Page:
SAB: I enjoy working with the youth. As a corporate woman and a Christian, youth development is of enormous concern to me, so whenever I receive an invitation to address any such Group, either on career development, mentorship, academic work or other matters like family life, I do not hesitate to do so. I am also passionate about supporting people to develop or grow their leadership skills so again, I get several opportunities to give motivational addresses and make presentations on leadership and other varied topics to professional Associations etc. I love to engage in discussions on topical issues in or out of the corporate circles as well.

 HRFA: As a woman leading in business, what are your thoughts on work-life-balance?

SAB: I’m happy with my professional corporate life but it is also imperative to have a LIFE. As the adage goes, one needs to “work hard, play hard”. Have time for other aspects of life and make hay while the sun shines. Know how to let go off things that only sapp our energies but produces no added value, pamper yourself, and spend time with God and family. It is important to assess oneself through a holistic SELF-SWOT to ensure that you are well balanced. You can definitely not achieve a perfect balance but work at some equilibrium and not just ‘hang in there’. Enjoy your God-given life. I love reading, writing, shopping, dancing, learning about culture, photography, and most importantly, doing the Work of God, so when I get the opportunity, I do not waste such moments.

HRFA: What has been the main differences in practicing HR in the public sector as opposed to the private sector?

SAB: Both the Public and Private sectors have people with skills and credentials to deliver. However, one striking difference is the processes that one must go through to arrive at a decision which sometimes can cause delays. In HR practice, working with structures, policies, and procedures are a must; but it is time to question whether every line in the process flow adds value; if yes then let’s keep it, whether in the Public or Private Sector; if not let’s park it and move on. There must be speedy delivery of outcomes without compromising on quality, by the way.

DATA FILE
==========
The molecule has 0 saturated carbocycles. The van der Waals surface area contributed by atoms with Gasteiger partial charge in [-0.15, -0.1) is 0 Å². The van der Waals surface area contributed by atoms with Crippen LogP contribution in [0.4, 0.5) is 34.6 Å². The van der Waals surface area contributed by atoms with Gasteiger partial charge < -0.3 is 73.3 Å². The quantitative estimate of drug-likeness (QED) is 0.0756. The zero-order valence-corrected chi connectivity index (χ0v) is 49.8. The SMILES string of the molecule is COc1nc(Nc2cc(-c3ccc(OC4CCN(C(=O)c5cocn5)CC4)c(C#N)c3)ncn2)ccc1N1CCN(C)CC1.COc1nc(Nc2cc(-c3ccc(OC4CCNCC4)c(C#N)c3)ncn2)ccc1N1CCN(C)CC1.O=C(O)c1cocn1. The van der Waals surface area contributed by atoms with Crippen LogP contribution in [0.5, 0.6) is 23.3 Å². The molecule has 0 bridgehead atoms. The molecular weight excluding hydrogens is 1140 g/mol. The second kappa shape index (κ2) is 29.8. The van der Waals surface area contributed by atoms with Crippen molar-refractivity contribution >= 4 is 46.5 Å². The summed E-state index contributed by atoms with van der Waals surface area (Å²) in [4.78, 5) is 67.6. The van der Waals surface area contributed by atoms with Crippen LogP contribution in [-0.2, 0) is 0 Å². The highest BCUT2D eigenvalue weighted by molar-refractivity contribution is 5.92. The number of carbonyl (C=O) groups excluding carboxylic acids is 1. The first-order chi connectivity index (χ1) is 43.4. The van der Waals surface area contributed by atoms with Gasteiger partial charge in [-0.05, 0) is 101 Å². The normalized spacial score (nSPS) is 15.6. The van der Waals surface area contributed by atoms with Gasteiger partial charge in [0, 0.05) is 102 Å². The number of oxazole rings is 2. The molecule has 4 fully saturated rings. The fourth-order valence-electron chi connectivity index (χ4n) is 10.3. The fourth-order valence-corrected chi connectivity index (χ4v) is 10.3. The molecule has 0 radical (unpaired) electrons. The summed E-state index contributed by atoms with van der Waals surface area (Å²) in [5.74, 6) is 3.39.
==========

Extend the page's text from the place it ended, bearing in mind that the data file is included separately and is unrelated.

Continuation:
HRFA: What does your appointment as the Deputy Chief Executive of the VRA mean in terms of the role expectation?

SAB: As the Deputy Chief Executive responsible for Services, I provide leadership and strategic direction for the effective and efficient management of the Departments in my Branch to ensure the overall success of the VRA agenda as a model of Excellence for Power Utilities in Africa.

HRFA: How would you say your work in the previous role influenced or prepared you for this current position?

SAB: My career spans well over three decades and I believe every step along the way has prepared me for this new role. Twenty out of my many years of HR practice I had been an HR Director and my experiences working with different people across different industries and sectors prepared me adequately for this role and task, Deputy Chief Executive (Services), VRA. In some of the previous organisations that I had worked, notably Vodafone Ghana and Ghana Telecom before then, my role as an HR Director stretched beyond the traditional HR functions. In those organisations, my role as an HR Director included being responsible for other portfolios such as Property management (Real Estate), internal communication, overseeing the Training School, Fleet management and operations, Health, Safety & Wellbeing, etc.

Again, I am a trained Educationist with a Diploma in Education which I obtained concurrently with my First Degree from the University of Cape-Coast. I therefore have knowledge in School management and Administration. Even further, as an HR Practitioner, I have previously worked closely with Legal Departments on Employee Relations issues. My role as a Teacher, an Adjunct Lecturer briefly, a Guest lecturer sometimes and my involvement in Consultancy as well as having been a Director, Human Resource in the VRA have all contributed in no small measure to prepare me for this task of a Deputy Chief Executive (Services) in the VRA. Besides these, other Personal and Corporate life experiences I have encountered have given me sufficient strength, exposure and zeal to handle my new role and position.